most valuable baseball cards 2000s Hank Aaron, 1,000-home-run hitter? Verify. A player who could have emerged from the Atlantic Ocean? Double examine. In these days without MLB, our employees writers went on a deep dive of baseball’s most complete database to search out issues that remind them of what makes the game so nice.

Baseball-Reference is the eighth wonder of the world, and albeit, it’s superior to some of the better-known seven, too. Who needs the Colossus of Rhodes, in spite of everything, when you have got the player web page for Tuffy Rhodes, onetime home run king of Japan?

One of the qualities that defines baseball’s nook of the web is the quirkiness inherent in appreciating its historical past. Much of that joy is tied in with shopping Baseball-Reference pages, which expose bizarre stats and enjoyable names and improbable accomplishments and all of these quirky histories. Baseball-Reference is already a year-round deal with, but in a time absent of precise games—Opening Day was initially slated for Thursday—it turns into counterintuitively much more central for fans: Only the strangeness can slake our baseball thirst; the one new discoveries can come from mining the depths of already existing pages.

The positioning has more data out there than anyone has time to read, social distancing or not. There are pages for every participant, crew, and season; for leagues ranging in skill degree across four continents; for every potential statistical search a baseball fan would hope to answer. So to have a good time the breadth of the site’s riches, we held a miniature draft, choosing our 5 favourite B-Ref pages apiece, selected from anywhere on the site. As befits this eighth surprise, we got bizarre—and in so doing, found room for some baseball smiles even when the parks are closed, the mounds just ready for the primary real pitch of spring. —Zach Kram.

One of the crucial distinctive bits of Baseball-Reference branding is “black ink.” Every time a participant leads his league in a statistical class, the number on his page is displayed in daring. If he leads all of Main League Baseball, it’s each bolded and italicized. B-Ref even tracks black ink on a participant’s page, with sure classes weighted to emphasize their significance, and publishes the player’s rating on the backside of his page as a quick and dirty estimation of his worthiness for the Hall of Fame.

When most statheads speak about gamers with quite a lot of black ink, they go to favorites from the current past, like Barry Bonds or Pedro Martínez. However my private favorite smattering of black ink belongs to Rogers Hornsby. The Rajah was an actual asshole, God rest his soul, however he might completely rake. If you already know something about Hornsby, apart from his winning character, it’s that his career batting average, .358, is the highest ever for a right-handed hitter and second only to Ty Cobb overall. That undersells his offensive prowess somewhat.

That’s proper, from 1920 to 1925, Hornsby led the National League in batting average, OBP, and slugging share (and by extension OPS and OPS+) every single 12 months. Bonds and Ruth swept the triple-slash classes three times mixed, whereas Hornsby did it six years in a row. As a lot as I really like the nooks and crannies of Baseball-Reference, sometimes you just need a stats site to play the hits. Actually, in Hornsby’s case.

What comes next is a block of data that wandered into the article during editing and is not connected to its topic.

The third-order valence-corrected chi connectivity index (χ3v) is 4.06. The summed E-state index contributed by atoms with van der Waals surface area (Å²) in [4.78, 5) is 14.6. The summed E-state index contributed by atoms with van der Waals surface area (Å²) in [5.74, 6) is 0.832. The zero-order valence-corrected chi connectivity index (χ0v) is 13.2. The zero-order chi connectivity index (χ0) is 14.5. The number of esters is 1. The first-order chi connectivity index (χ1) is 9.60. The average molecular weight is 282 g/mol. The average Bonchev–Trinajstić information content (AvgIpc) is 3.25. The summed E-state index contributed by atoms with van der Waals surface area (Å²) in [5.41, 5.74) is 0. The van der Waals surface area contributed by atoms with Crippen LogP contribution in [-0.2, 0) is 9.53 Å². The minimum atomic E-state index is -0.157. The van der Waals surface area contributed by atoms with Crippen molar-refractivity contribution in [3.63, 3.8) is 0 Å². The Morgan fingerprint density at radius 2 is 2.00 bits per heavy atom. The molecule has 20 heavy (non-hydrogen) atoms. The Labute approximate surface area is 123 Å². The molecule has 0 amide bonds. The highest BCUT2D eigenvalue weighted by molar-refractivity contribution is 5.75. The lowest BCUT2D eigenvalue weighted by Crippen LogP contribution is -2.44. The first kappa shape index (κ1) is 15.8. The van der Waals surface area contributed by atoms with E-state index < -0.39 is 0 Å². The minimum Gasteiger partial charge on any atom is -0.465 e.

The 1899 Spiders are the worst crew in MLB historical past. They are additionally my favorite group in MLB historical past. (I adore them so fervently that early on in my relationship, my girlfriend purchased me a vintage Spiders T-shirt as a birthday current.) And their Baseball-Reference page shows why.

The backstory here is that before the season, the Spiders’ owners additionally purchased the St. Louis Perfectos (later the Cardinals) and traded all their good gamers—including Cy Young and two different future Hall of Famers—to St. Louis to attempt to form a superteam. However that context isn’t immediately obvious on the web page. One of many solely indications of one thing strange comes on the top of the web page, when B-Ref gives an option to see the Spiders’ previous season however not their next. That’s because the Spiders franchise folded after 1899.

The opposite indication of one thing unusual is the data itself; B-Ref is, firstly, a treasure trove of information. As an example, each group web page features a quick visual illustration of the game-by-game results. Inexperienced means a win, crimson means a loss, and the height of the bar signifies the margin of victory. Right here is the Spiders’ graph of 20 inexperienced bars and 134 purple.

Every page is full of storytelling statistics. So it’s simple to see that, say, Jim Hughey was the Spiders’ ace but completed the season with a 4-30 document, and that the pitching staff as an entire completed with a 6.37 ERA and didn’t feature a single player with a league-average mark or higher.

The Spiders additionally exemplify the uncertainty of early baseball record-keeping, which wasn’t nearly as precise as it is today. Six gamers have a “?” next to their names, which signifies that baseball historians are uncertain of their handedness on the plate. And so they highlight the wonders of old-timey baseball names, with gamers like Sport McAllister, Ossee Schrecongost, and Highball Wilson. Harry Colliflower was on this staff, too, with a enjoyable name and a hilarious player photograph—another delight of early-years Baseball-Reference—to boot.

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